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  #1  
Old 06-03-2018, 10:55 AM
DH250 DH250 is offline
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Default Vintage Cymbal Identification

This is a 20" cymbal with only the engraved signature as shown. Difficult to identify. Does anyone have any thoughts as to what it might be?
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  #2  
Old 06-03-2018, 03:24 PM
zenstat zenstat is offline
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Default Re: Vintage Cymbal Identification



The makers very kindly wrote the company name under the bell:

K Zildjian & Cie (or possibly & Co -- Bill Hartrick may know but I've never been sure which version of Company it is).

You will find it easier to pick up the K at the beginning if you turn your "signature" photo the other way up, but I kept mine in the same orientation as yours because that makes the sticker the right way up for legibility.

It is uncommon for these to escape the factory without a pressed in die stamp. Uncommon but not unheard of. I see a white circle on your photo of the top as if somebody thought there might be a pressed in die stamp trademark there. Given the look of this cymbal I'd expect the die stamp trademark to be further out towards the edge, but again that's just a generalization from examining a few hundred of these.
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Paiste 602/Sound Creation research click here
Which K Stamp? A DIY tool click here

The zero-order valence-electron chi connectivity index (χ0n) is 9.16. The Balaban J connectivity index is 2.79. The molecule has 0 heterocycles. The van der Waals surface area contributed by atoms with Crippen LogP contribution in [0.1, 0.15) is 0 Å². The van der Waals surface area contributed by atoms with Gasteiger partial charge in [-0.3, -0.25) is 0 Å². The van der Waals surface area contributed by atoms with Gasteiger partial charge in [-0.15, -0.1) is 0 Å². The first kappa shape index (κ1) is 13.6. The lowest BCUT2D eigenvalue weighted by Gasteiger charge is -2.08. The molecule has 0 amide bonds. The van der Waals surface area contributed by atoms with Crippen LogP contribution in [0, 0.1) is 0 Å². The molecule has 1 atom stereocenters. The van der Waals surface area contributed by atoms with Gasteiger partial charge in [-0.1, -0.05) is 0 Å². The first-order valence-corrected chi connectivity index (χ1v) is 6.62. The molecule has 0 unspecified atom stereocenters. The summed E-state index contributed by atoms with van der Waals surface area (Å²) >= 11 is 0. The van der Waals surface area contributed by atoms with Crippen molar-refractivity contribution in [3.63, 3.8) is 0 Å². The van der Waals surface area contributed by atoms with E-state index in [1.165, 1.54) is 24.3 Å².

Old K prices and weights click here
Avedis Zildjian gallery and timeline click here
Old A prices and weights click here

Last edited by zenstat; 06-03-2018 at 03:41 PM.
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Old 06-04-2018, 06:41 AM
DH250 DH250 is offline
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Default Re: Vintage Cymbal Identification

You're absolutely right. Went back and found the stamp, it was very faint. Did some research into this particular design and it appears to be c. 1950s.

Wondering about value as we will be looking to find a new owner (this belonged to a family member).
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Last edited by DH250; 06-04-2018 at 06:45 AM.
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  #4  
Old 06-04-2018, 12:11 PM
BosLover BosLover is offline
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Default Re: Vintage Cymbal Identification

Quote:
Originally Posted by DH250 View Post
This is a 20" cymbal with only the engraved signature as shown. Difficult to identify. Does anyone have any thoughts as to what it might be?
By the way, the signature is not engraved, it's signed, presumably by the craftsman who made the cymbal
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Old 06-04-2018, 01:08 PM
andlours andlours is offline
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Default Re: Vintage Cymbal Identification